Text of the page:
Closures all the way through

Apr 2, 2015   #Closure  #Mental models 

In A Mental Model for Variables and Closures in Javascript, I described an allocation based model that I’d used with some success to teach and understand the intricacies of closures, as implemented in Javascript engines. While we have plenty of tutorials on closures that describe what results are gotten under various conditions, with variables being magically “captured”, I’ve not seen many work through a mechanistic explanation of closures. To that end, here is the slide deck of a session I recently conducted which walked the participants through a mechanistic understanding of closures and objects, using the Chrome debugger. Read on to find out how to follow the deck and the rationale behind it.

How to follow the slide deck

Preparation: Fire up your favourite text editor, a tab on the Chrome browser, an open the debugger console by pressing “Ctrl-Shift-J” or “Option-Shift-J” depending on the breed of your computer.

You’re expected to type the code presented in the slide deck into the text editor, copy-paste it into the debugger and run it. While I encourage you to literally type in code that you see for the first time, you may make the presented variations of the code by copy-paste (ex: adding “debugger;” statements).

On closures, dogs, frisbees and Sir Isaac Newton

A colleague of mine noted that it is amazing how people pick up the notion of functions in JS and do crazy things with it, all without an awareness of what exactly they’re doing. They write functions that take functions as arguments and return other functions without batting an eyelid. If one studies the code, it would seem that some kind of a deep understanding of the the concept of closures is at work, but this illusion is shattered the moment one steps into the code and starts probing why the code works the way it does.

Here is an analogy - actually one of my favourite philosophical questions that I enjoy leaving unanswered.

Consider a dog that’s adept at catching a frisbee thrown at it. This is an amazing feat if you look at all that needs to be done to achieve it. The dog has to track a flying coloured disc, anticipate where it is going based on its ingrained understanding of gravity, basic physics and aerodynamics, figure out how to coordinate its muscles with the right signals so that its mouth will make contact with the colured disc in such a way that the disc gets trapped between its teeth. All out of just experience. This is just wow!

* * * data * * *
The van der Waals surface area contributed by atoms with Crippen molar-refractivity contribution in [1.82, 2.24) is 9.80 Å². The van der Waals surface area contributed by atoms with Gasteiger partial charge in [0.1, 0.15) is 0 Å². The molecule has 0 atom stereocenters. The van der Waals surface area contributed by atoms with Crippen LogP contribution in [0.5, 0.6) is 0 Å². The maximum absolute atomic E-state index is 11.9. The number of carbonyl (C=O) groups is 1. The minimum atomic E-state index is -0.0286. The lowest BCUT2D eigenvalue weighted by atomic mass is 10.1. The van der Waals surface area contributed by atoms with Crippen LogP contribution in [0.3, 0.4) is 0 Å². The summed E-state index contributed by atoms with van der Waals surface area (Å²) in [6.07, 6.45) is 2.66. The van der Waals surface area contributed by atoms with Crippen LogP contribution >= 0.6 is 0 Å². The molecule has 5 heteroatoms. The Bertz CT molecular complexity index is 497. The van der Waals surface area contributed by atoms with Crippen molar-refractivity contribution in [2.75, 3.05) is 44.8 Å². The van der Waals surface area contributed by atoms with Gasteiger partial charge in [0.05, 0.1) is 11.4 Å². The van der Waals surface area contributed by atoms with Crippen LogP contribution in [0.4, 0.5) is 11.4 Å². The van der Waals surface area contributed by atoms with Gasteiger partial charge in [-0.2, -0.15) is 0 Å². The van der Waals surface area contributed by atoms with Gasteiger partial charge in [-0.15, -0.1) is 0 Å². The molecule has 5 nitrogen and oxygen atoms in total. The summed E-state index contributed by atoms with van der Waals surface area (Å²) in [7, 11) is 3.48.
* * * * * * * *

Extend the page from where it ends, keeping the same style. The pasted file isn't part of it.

Now consider Sir Isaac Newton, who thought through to the core of how all these things happen in the world and formulated the now famous “laws of motion” and “law of gravity”. Brilliant work and none would dispute that.

Who “understands” physics better - the frisbee catching dog, or Sir Newton?

I leave that question unanswered always because I can argue equally in favour of either side. For our purpose, I wish to highlight the advantages of each kind of understanding.

While the dog performs a superbly fluent function that Sir Newton cannot even dream of accomplishing to comparable fluency, the dog that doesn’t ponder the why and the mechanics of how it achieves what it does will never be able to make the connect between gravity on earth and the gravity between the stars and planets.

“ummm .. and what has this got to do with closures in Javascript” you ask?

Despite years and years of programming experience with closures and JS, specifically by using libraries such as JQuery and AngularJS, without that extra effort into inquiring how they work, we cannot possibly make the transition from a “javascript programmer” to the level of the folks who create these libraries using what looks like closure and object wizardry. This inquiry involes seeing to the core of functional programming - how to model any given domain using composition of functions - and what universal principles underly them.

A mechanistic understanding of closures is a start and is comparable to grokking Newton’s laws of motion and gravity to predict what happens under various circumstances. A higher level of understanding will involve deriving beautiful overarching principles of physics such as conservation laws, the principle of least action and such. To have a glimpse of that, dive into the world of Haskell.